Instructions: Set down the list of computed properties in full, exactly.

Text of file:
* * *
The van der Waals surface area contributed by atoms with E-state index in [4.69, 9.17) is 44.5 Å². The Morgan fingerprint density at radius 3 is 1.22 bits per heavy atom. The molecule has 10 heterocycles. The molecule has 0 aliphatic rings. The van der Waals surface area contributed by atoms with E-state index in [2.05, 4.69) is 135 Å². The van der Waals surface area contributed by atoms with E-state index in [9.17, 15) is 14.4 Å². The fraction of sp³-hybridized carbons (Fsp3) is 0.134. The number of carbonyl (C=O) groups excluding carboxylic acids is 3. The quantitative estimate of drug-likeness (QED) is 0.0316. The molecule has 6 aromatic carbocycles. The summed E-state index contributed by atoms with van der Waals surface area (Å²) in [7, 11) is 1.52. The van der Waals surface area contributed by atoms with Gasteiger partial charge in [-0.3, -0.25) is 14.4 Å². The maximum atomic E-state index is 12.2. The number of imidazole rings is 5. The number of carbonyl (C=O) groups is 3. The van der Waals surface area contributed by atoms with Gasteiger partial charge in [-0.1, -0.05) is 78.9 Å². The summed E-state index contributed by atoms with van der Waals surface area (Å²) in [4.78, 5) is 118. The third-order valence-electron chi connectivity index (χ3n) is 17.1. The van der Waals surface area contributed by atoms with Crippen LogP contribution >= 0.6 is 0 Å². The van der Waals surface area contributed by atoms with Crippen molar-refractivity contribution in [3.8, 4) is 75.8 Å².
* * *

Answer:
The van der Waals surface area contributed by atoms with E-state index in [4.69, 9.17) is 44.5 Å². The Morgan fingerprint density at radius 3 is 1.22 bits per heavy atom. The molecule has 10 heterocycles. The molecule has 0 aliphatic rings. The van der Waals surface area contributed by atoms with E-state index in [2.05, 4.69) is 135 Å². The van der Waals surface area contributed by atoms with E-state index in [9.17, 15) is 14.4 Å². The fraction of sp³-hybridized carbons (Fsp3) is 0.134. The number of carbonyl (C=O) groups excluding carboxylic acids is 3. The quantitative estimate of drug-likeness (QED) is 0.0316. The molecule has 6 aromatic carbocycles. The summed E-state index contributed by atoms with van der Waals surface area (Å²) in [7, 11) is 1.52. The van der Waals surface area contributed by atoms with Gasteiger partial charge in [-0.3, -0.25) is 14.4 Å². The maximum atomic E-state index is 12.2. The number of imidazole rings is 5. The number of carbonyl (C=O) groups is 3. The van der Waals surface area contributed by atoms with Gasteiger partial charge in [-0.1, -0.05) is 78.9 Å². The summed E-state index contributed by atoms with van der Waals surface area (Å²) in [4.78, 5) is 118. The third-order valence-electron chi connectivity index (χ3n) is 17.1. The van der Waals surface area contributed by atoms with Crippen LogP contribution >= 0.6 is 0 Å². The van der Waals surface area contributed by atoms with Crippen molar-refractivity contribution in [3.8, 4) is 75.8 Å².